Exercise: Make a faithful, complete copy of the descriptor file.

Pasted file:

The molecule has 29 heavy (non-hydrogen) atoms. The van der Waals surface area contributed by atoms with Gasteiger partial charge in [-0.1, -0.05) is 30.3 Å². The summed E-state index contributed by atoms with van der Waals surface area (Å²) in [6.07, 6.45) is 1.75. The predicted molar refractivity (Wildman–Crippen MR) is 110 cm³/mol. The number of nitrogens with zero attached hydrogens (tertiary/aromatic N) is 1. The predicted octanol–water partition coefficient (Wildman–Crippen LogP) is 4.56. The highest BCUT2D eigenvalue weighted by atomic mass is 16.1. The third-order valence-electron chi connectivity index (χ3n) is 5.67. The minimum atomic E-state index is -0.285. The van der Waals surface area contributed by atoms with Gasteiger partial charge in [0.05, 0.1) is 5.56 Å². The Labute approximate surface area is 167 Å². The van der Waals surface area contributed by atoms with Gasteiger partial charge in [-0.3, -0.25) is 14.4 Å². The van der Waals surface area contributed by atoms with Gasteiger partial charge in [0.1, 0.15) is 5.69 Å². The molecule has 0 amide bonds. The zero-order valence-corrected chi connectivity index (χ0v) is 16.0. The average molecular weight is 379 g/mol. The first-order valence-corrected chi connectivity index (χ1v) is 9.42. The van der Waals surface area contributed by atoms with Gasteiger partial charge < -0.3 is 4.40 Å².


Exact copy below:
The molecule has 29 heavy (non-hydrogen) atoms. The van der Waals surface area contributed by atoms with Gasteiger partial charge in [-0.1, -0.05) is 30.3 Å². The summed E-state index contributed by atoms with van der Waals surface area (Å²) in [6.07, 6.45) is 1.75. The predicted molar refractivity (Wildman–Crippen MR) is 110 cm³/mol. The number of nitrogens with zero attached hydrogens (tertiary/aromatic N) is 1. The predicted octanol–water partition coefficient (Wildman–Crippen LogP) is 4.56. The highest BCUT2D eigenvalue weighted by atomic mass is 16.1. The third-order valence-electron chi connectivity index (χ3n) is 5.67. The minimum atomic E-state index is -0.285. The van der Waals surface area contributed by atoms with Gasteiger partial charge in [0.05, 0.1) is 5.56 Å². The Labute approximate surface area is 167 Å². The van der Waals surface area contributed by atoms with Gasteiger partial charge in [-0.3, -0.25) is 14.4 Å². The van der Waals surface area contributed by atoms with Gasteiger partial charge in [0.1, 0.15) is 5.69 Å². The molecule has 0 amide bonds. The zero-order valence-corrected chi connectivity index (χ0v) is 16.0. The average molecular weight is 379 g/mol. The first-order valence-corrected chi connectivity index (χ1v) is 9.42. The van der Waals surface area contributed by atoms with Gasteiger partial charge < -0.3 is 4.40 Å².